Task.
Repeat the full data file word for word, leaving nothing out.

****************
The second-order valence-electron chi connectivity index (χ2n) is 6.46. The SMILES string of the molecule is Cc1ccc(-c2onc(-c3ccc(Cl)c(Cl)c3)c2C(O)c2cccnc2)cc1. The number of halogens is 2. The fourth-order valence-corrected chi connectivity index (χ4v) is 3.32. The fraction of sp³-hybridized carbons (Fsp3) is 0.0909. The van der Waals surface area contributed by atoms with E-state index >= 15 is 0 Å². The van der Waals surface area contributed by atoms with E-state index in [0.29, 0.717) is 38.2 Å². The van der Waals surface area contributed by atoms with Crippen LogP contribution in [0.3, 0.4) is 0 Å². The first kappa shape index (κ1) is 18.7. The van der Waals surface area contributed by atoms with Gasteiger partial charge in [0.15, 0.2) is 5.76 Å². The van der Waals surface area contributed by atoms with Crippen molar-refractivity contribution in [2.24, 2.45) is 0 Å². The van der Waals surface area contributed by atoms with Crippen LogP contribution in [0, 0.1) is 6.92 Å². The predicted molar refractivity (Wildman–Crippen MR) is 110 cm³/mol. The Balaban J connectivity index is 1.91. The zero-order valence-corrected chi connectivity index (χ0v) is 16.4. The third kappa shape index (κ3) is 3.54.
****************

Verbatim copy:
The second-order valence-electron chi connectivity index (χ2n) is 6.46. The SMILES string of the molecule is Cc1ccc(-c2onc(-c3ccc(Cl)c(Cl)c3)c2C(O)c2cccnc2)cc1. The number of halogens is 2. The fourth-order valence-corrected chi connectivity index (χ4v) is 3.32. The fraction of sp³-hybridized carbons (Fsp3) is 0.0909. The van der Waals surface area contributed by atoms with E-state index >= 15 is 0 Å². The van der Waals surface area contributed by atoms with E-state index in [0.29, 0.717) is 38.2 Å². The van der Waals surface area contributed by atoms with Crippen LogP contribution in [0.3, 0.4) is 0 Å². The first kappa shape index (κ1) is 18.7. The van der Waals surface area contributed by atoms with Gasteiger partial charge in [0.15, 0.2) is 5.76 Å². The van der Waals surface area contributed by atoms with Crippen molar-refractivity contribution in [2.24, 2.45) is 0 Å². The van der Waals surface area contributed by atoms with Crippen LogP contribution in [0, 0.1) is 6.92 Å². The predicted molar refractivity (Wildman–Crippen MR) is 110 cm³/mol. The Balaban J connectivity index is 1.91. The zero-order valence-corrected chi connectivity index (χ0v) is 16.4. The third kappa shape index (κ3) is 3.54.